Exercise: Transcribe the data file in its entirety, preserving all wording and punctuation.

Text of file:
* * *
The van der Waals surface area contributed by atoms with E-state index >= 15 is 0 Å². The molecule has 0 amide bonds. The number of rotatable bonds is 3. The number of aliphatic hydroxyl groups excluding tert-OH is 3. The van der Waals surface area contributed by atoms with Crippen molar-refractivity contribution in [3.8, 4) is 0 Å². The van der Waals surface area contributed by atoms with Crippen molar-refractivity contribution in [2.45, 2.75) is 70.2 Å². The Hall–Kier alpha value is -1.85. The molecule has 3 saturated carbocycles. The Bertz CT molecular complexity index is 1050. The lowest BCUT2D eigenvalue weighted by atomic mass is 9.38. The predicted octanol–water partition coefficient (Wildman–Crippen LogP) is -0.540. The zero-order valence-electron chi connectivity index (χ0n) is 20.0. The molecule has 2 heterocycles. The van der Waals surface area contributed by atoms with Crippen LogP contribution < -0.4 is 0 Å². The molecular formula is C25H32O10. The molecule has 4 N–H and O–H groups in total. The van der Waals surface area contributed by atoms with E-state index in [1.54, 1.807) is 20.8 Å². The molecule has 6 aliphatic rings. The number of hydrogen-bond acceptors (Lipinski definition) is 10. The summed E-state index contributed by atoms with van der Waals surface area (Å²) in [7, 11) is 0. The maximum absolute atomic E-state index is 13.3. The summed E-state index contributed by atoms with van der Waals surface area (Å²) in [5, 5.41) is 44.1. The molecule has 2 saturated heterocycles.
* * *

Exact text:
The van der Waals surface area contributed by atoms with E-state index >= 15 is 0 Å². The molecule has 0 amide bonds. The number of rotatable bonds is 3. The number of aliphatic hydroxyl groups excluding tert-OH is 3. The van der Waals surface area contributed by atoms with Crippen molar-refractivity contribution in [3.8, 4) is 0 Å². The van der Waals surface area contributed by atoms with Crippen molar-refractivity contribution in [2.45, 2.75) is 70.2 Å². The Hall–Kier alpha value is -1.85. The molecule has 3 saturated carbocycles. The Bertz CT molecular complexity index is 1050. The lowest BCUT2D eigenvalue weighted by atomic mass is 9.38. The predicted octanol–water partition coefficient (Wildman–Crippen LogP) is -0.540. The zero-order valence-electron chi connectivity index (χ0n) is 20.0. The molecule has 2 heterocycles. The van der Waals surface area contributed by atoms with Crippen LogP contribution < -0.4 is 0 Å². The molecular formula is C25H32O10. The molecule has 4 N–H and O–H groups in total. The van der Waals surface area contributed by atoms with E-state index in [1.54, 1.807) is 20.8 Å². The molecule has 6 aliphatic rings. The number of hydrogen-bond acceptors (Lipinski definition) is 10. The summed E-state index contributed by atoms with van der Waals surface area (Å²) in [7, 11) is 0. The maximum absolute atomic E-state index is 13.3. The summed E-state index contributed by atoms with van der Waals surface area (Å²) in [5, 5.41) is 44.1. The molecule has 2 saturated heterocycles.